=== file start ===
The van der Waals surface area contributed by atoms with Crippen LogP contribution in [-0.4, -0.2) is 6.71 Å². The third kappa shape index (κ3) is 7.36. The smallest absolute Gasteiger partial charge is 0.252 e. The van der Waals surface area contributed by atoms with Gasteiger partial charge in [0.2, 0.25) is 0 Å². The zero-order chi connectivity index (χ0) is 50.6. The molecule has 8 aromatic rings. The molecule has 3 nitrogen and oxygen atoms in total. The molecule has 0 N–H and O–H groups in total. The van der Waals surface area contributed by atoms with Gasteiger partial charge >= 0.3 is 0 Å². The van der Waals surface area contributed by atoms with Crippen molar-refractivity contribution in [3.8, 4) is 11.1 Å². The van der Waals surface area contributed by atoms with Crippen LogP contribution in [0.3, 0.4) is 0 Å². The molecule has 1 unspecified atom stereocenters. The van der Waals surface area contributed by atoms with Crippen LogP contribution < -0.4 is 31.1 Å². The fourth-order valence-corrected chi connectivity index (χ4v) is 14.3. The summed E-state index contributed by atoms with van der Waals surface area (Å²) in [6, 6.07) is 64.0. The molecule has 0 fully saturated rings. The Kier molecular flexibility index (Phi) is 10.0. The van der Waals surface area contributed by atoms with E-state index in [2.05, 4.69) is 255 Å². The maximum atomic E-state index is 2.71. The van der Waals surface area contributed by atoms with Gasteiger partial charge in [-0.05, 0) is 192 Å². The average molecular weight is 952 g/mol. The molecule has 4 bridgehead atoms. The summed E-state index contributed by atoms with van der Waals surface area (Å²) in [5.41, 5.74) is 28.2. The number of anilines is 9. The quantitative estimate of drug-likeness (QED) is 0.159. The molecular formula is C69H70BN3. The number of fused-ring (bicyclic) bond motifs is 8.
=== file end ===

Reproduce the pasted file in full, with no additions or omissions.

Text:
The van der Waals surface area contributed by atoms with Crippen LogP contribution in [-0.4, -0.2) is 6.71 Å². The third kappa shape index (κ3) is 7.36. The smallest absolute Gasteiger partial charge is 0.252 e. The van der Waals surface area contributed by atoms with Gasteiger partial charge in [0.2, 0.25) is 0 Å². The zero-order chi connectivity index (χ0) is 50.6. The molecule has 8 aromatic rings. The molecule has 3 nitrogen and oxygen atoms in total. The molecule has 0 N–H and O–H groups in total. The van der Waals surface area contributed by atoms with Gasteiger partial charge >= 0.3 is 0 Å². The van der Waals surface area contributed by atoms with Crippen molar-refractivity contribution in [3.8, 4) is 11.1 Å². The van der Waals surface area contributed by atoms with Crippen LogP contribution in [0.3, 0.4) is 0 Å². The molecule has 1 unspecified atom stereocenters. The van der Waals surface area contributed by atoms with Crippen LogP contribution < -0.4 is 31.1 Å². The fourth-order valence-corrected chi connectivity index (χ4v) is 14.3. The summed E-state index contributed by atoms with van der Waals surface area (Å²) in [6, 6.07) is 64.0. The molecule has 0 fully saturated rings. The Kier molecular flexibility index (Phi) is 10.0. The van der Waals surface area contributed by atoms with E-state index in [2.05, 4.69) is 255 Å². The maximum atomic E-state index is 2.71. The van der Waals surface area contributed by atoms with Gasteiger partial charge in [-0.05, 0) is 192 Å². The average molecular weight is 952 g/mol. The molecule has 4 bridgehead atoms. The summed E-state index contributed by atoms with van der Waals surface area (Å²) in [5.41, 5.74) is 28.2. The number of anilines is 9. The quantitative estimate of drug-likeness (QED) is 0.159. The molecular formula is C69H70BN3. The number of fused-ring (bicyclic) bond motifs is 8.